embarrassWhen we are practising a new language, probably the worst fear we have is of making a mistake that makes us feel foolish, or worse. But it will happen at some point, to all of us, in one form or another, and we do survive them. Eventually, we can even laugh at them ourselves.

These mistakes can come in different forms, as well. Not all are just us simply mispronouncing a word.

In Malachi Rempen’s comic “Itchy Feet“, one joke shows our hero asking a theatre attendant for his “sheep” that he left. He finds what he is looking for, and only then does his friend, who has been giggling the whole time, tell him that “Schaf” is not the German word for “scarf”.

Using the wrong word is probably the second most common mistake, after mispronunciation. It is very easy to mix up words and meanings when you are still learning basic vocabulary.

Sometimes the mistakes are born out of our fear of making mistakes. While staying at a hotel in Italy, I practised many times how to ask for the key to my room. I repeated to myself “Posso avere la mia chiave, per favore?”, working hard to say it smoothly. When the time came, I went to the desk and asked the male clerk. It wasn’t perfect, but he understood easily enough, and replied with “Che numero?” (“What number?”).

I was so relieved that he understood and that I had understood his response that I then told him the wrong number, only realizing my mistake after I had started to walk away. When I had to go back and ask again, with the proper number, my small high from getting the first phrase correct was completely destroyed.

Embarrassment can also come from getting the language correct. My Italian friends introduced me to a young woman named “Tiziana”. Now, in English, the first syllable of that name is a vulgar reference to a woman’s breasts, and there was no way I was going to call a woman that. It was just wrong in my American head, so I deliberately mispronounced her name, twice, hoping they would accept it. They didn’t, and corrected me both times. Finally, I realized that it was only me who would hear it in an offensive way, so I pronounced it correctly. I couldn’t help but wonder what kind of teasing she would get if she visited the US.

A similar situation occurred a few years later, when I was spending time in Italy with my new Italian girlfriend. Even though she spoke English very well, some Italian words carried over, as when she would refer to my clothes. In particular, she would call my underwear “slip”, which is the proper Italian word, but in English, “slip” is an undergarment worn only by women. Sadly, I was too ashamed at that mental imagery to correct her, so I had to live with it, and hope she never talked about my underwear to an English speaker (something I was pretty sure wouldn’t happen).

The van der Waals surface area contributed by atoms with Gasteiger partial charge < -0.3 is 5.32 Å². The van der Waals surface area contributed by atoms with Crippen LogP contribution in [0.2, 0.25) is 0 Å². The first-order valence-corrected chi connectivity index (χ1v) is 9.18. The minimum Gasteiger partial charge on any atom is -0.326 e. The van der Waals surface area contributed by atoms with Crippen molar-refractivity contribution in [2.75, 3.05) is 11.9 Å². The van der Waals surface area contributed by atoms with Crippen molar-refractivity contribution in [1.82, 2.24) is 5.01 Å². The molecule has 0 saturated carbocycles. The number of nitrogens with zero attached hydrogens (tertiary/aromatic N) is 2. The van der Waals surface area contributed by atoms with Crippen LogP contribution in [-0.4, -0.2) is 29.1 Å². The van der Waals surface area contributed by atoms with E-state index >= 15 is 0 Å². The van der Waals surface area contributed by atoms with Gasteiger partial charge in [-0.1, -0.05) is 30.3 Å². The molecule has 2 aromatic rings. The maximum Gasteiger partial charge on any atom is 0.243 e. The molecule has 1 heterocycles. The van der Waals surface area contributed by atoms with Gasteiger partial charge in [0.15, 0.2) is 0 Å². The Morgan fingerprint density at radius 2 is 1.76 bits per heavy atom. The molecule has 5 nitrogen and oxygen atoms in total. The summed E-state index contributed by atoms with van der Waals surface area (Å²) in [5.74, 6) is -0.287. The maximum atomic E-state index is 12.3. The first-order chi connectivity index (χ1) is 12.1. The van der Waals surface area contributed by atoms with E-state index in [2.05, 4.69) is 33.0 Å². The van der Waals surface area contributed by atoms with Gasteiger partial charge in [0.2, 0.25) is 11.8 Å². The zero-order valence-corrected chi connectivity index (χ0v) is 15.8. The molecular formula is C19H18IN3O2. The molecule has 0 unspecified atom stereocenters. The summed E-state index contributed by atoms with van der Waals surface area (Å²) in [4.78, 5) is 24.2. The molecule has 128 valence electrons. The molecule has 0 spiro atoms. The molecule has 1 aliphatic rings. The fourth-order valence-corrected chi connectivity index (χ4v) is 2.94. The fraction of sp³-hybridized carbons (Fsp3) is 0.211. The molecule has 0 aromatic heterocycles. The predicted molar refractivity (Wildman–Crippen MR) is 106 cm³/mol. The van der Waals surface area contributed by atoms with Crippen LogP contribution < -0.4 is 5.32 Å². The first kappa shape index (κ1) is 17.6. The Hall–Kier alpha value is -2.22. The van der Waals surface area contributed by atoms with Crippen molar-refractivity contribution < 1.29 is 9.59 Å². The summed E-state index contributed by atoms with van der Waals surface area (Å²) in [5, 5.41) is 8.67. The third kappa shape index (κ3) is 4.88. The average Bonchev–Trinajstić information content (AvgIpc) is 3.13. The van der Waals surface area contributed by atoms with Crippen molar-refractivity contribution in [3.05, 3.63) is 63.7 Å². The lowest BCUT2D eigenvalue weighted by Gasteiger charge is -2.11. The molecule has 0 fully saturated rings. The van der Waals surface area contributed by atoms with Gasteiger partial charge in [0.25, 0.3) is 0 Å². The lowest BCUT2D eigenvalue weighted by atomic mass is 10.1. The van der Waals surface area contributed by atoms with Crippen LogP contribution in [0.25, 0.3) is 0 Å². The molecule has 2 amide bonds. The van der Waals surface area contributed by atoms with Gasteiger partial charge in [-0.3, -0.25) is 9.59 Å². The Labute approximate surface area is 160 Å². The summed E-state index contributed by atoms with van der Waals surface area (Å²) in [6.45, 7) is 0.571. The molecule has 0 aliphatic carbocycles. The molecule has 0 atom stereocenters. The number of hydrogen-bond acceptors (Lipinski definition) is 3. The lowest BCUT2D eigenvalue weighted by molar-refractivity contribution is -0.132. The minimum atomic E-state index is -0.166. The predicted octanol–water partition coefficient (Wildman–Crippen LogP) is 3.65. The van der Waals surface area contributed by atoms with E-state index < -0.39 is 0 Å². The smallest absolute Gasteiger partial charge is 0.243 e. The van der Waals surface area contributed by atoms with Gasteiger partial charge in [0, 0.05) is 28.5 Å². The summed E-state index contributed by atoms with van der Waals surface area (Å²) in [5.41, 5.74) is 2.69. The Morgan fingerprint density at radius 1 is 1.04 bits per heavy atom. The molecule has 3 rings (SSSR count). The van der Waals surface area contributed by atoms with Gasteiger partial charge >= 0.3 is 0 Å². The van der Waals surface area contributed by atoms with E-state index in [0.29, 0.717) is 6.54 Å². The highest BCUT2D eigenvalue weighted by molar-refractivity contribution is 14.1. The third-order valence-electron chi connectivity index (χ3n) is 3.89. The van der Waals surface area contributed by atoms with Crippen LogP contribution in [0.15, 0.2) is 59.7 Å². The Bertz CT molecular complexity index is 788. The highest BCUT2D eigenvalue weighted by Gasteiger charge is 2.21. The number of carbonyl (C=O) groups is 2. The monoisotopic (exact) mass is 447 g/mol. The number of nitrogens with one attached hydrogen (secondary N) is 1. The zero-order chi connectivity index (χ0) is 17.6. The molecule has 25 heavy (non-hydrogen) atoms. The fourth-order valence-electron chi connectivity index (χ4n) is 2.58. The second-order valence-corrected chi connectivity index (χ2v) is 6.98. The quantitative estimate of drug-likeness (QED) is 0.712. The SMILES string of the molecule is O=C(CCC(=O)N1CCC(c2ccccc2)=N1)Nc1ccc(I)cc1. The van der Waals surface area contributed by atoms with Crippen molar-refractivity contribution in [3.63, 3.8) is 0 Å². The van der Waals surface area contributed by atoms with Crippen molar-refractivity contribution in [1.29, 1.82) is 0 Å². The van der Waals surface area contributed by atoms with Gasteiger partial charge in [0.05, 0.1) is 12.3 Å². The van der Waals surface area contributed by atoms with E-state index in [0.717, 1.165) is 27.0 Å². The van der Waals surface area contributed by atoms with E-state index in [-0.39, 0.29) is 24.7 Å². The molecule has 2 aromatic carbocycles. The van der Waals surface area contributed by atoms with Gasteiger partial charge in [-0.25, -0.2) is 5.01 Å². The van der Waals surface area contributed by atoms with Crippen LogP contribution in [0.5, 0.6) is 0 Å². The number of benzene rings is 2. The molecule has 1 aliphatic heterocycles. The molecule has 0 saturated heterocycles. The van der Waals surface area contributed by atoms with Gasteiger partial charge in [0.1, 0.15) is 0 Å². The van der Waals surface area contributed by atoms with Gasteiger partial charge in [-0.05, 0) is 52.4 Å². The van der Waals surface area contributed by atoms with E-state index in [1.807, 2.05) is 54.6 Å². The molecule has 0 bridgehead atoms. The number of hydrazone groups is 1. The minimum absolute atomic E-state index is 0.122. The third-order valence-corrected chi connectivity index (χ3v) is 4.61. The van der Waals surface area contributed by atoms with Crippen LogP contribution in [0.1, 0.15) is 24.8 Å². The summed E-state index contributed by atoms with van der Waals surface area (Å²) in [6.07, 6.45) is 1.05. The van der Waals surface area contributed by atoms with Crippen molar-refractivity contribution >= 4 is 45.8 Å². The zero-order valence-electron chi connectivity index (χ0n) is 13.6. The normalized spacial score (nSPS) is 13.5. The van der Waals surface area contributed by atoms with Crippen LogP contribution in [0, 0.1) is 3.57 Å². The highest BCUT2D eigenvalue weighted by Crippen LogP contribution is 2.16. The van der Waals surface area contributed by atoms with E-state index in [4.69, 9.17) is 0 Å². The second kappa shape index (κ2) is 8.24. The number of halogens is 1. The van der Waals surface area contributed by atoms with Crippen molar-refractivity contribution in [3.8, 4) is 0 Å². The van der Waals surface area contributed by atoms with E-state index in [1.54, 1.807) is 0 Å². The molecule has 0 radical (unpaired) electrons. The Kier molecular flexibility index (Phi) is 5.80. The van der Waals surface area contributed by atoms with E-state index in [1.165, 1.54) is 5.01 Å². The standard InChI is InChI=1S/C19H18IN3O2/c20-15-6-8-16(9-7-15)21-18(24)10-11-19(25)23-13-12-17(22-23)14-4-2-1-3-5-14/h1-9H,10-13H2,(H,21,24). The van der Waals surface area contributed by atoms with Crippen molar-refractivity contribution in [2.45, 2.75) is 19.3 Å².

Finally, we can be caught by not understanding the meaning of a specific word in another language. While travelling around in Urbino, my girlfriend pointed to an entrance with a sign above it. “Sometime, we are going to eat here” she told me. I looked at the sign bearing the name, which was in English, then asked her “Do you know what that word means?”. She said she didn’t, so I told her to look it up when we got back to our apartment.

She did just that, opening her Italian-English dictionary as soon as returned, and found out what “bosom” of “The Bosom Pub” meant. I swear, she blushed before telling me, in a low voice, “Nevermind”.

If you aren’t too embarrassed to admit them, share some of your own blush worthy language moments.

  • PeterRettig

    I loved your post, Erik. I am sure I’ve made a fair amount of embarrassing mistakes, but fortunately: “Dunkel versinkt in die Vergangenheit, was einst so helle Gegenwart gewesen”.
    I remember, however, my sister telling her French speaking husband once to his great amusement: “Ça, m’est toute à fait saucisse” as a direct translation of the German “Das is mir völlig Wurst!” (That is sausage to me), meaning “I couldn’t care less”. Translating idioms directly has obviously its dangers….
    Years ago, as a young greenhorn traveling through the South, I responded to a shopkeeper’s friendly goodbye of “Come back and see us again” with a “Thank you, but I’m just passing through”. Still embarrassed about that!